Wednesday, July 22, 2009

Shop Class as Soulcraft

The Colbert ReportMon - Thurs 11:30pm / 10:30c
Matthew Crawford
Colbert Report Full EpisodesPolitical HumorMark Sanford

Matthew Crawford's new book Shop Class as Soulcraft: An Inquiry into the Value of Work appeared on my Summer Reading List. I'm about half way through it and it's certainly worth reading. Crawford is asking fundamental questions about work. With a PhD in political philosophy, and after working in universities and "think-tanks," Crawford opened a motorcycle repair shop. He discovered that not only did motorcycle repair seem more meaningful, but he also found it much more intellectual. Meaning, repairing motocycles required him to think more. He writes, "Given the intrinsic richness of manual work - cognitively, socially, and in its broader psychic appeal - the question becomes why it has suffered such a devaluation as a component of education."

Good question. Why have we devalued "working with our hands?" Perhaps the best sermon I have ever heard preached was by Tim Keller (Redeemer Presbyterian Church) on a Christian understanding of work: Made for Stewardship (right-click to download). I find many of the strongest points in Crawford's book to be in-line with the historic, Christian understanding of work. We are created in the image of a creator, of a worker, of a God who both works and rests. We have been placed on earth to tend, work, cultivate the creation. Work is not a necessary evil, but it is part of God's good creation, the task given to humans before the fall. To be human, is to work. Of course, after the fall, there are now thorns and thistles related to our work, but we are still called to work. Work is not something we do for money or for leisure, but it is how we image God in the world. Crawford's book gets pretty close to this kind of understanding of work, and I recommend it highly.

It turns out that Stephen Colbert and I have similar reading lists. He's probably a follower of Bookshelf. Enjoy the video!


Nick said...

hallelujah. Long have we suffered under the insidious idolatry of intellectualism. I really appreciate the conversation turning toward a valuing of manual labor. This is more honest about how we are created as mind, soul, and body. It's very dangerous to challenge the status quo idea that it's best for everyone to go to college. But that very idea may be part of the lie that white collar jobs are better.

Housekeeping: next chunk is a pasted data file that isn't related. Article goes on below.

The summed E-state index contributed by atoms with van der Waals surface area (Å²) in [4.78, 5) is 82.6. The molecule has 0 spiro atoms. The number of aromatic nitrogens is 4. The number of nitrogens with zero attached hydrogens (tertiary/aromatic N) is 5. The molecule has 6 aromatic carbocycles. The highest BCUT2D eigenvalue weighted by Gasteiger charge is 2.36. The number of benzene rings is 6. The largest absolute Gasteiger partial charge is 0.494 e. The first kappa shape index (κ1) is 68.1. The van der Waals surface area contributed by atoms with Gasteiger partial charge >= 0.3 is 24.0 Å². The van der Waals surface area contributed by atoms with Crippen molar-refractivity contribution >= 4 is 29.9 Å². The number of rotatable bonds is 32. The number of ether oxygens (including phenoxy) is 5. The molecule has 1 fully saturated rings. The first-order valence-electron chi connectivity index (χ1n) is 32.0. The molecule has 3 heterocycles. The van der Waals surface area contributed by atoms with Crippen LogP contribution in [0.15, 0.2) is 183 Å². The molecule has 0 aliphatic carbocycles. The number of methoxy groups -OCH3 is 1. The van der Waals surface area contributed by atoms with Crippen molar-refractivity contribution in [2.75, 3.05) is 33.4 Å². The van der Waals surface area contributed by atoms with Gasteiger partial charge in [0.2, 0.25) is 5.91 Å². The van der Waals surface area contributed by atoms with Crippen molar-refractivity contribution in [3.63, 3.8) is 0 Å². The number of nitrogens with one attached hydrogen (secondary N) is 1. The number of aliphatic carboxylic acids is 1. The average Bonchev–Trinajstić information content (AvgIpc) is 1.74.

As a youth pastor, I'm imminently thankful for my blue collar volunteers. For many of the youth at my church are more likely to end up working with their hands than with a college degree. Hopefully, many will work with both.

Hamlet2007 said...

You might find this discussion interesting:

Deep's blog will send you to some other good posts, including Stanley Fish's blog, where he points out in a subtle way how Crawford's approach to the subject takes the form of the very thing he says he rejects--namely abstract intellectual repackaging that is largely divorced from the hands on world.

Mattthew Biberman
author of Big Sid's Vincati

Kanukopf said...

When I saw the cover photo, the title and the introduction I though that this book was a sure thing. It's too bad I wasted $32 of my hard earned money on it. I thought that it would lend perspective into what I see as a movement away from craftsmanship and pride in workmanship in the trades and society in general. Even though it may truly do so I will never know since I gave up after the second chapter. Why is it that some writers are so pompous that they need to use as large a vocabulary as possible to try to impress upon the rest of us how smart they truly are. I guess it must be some sort of attempt at justification of the ridiculous price tag. Don't get me wrong, it's not like I just fell off the turnip truck or something. I have a three year college degree and have worked for many years and in various positions for an engineering firm. As a matter of fact I currently teach mechanical and electrical engineering and control technology to Engineers and Technologists along with mechanics, electricians and pipe-fitters. The whole gambit. You would think that someone like me would be a prime demographic audience for this book however mine now sits under the kickstand of my classic BMW motorcycle to hold it at a better angle when I work on it. At least it has come to some use. I wonder if the author really even owns a Beemer?
Perhaps I'm the only one that feels this way or perhaps I'm the only one who is willing to open his mouth and run the risk of criticism by the other pompous a-hole writers who also feel themselves to be so important.
Bottom line...don't bother. It's too painful!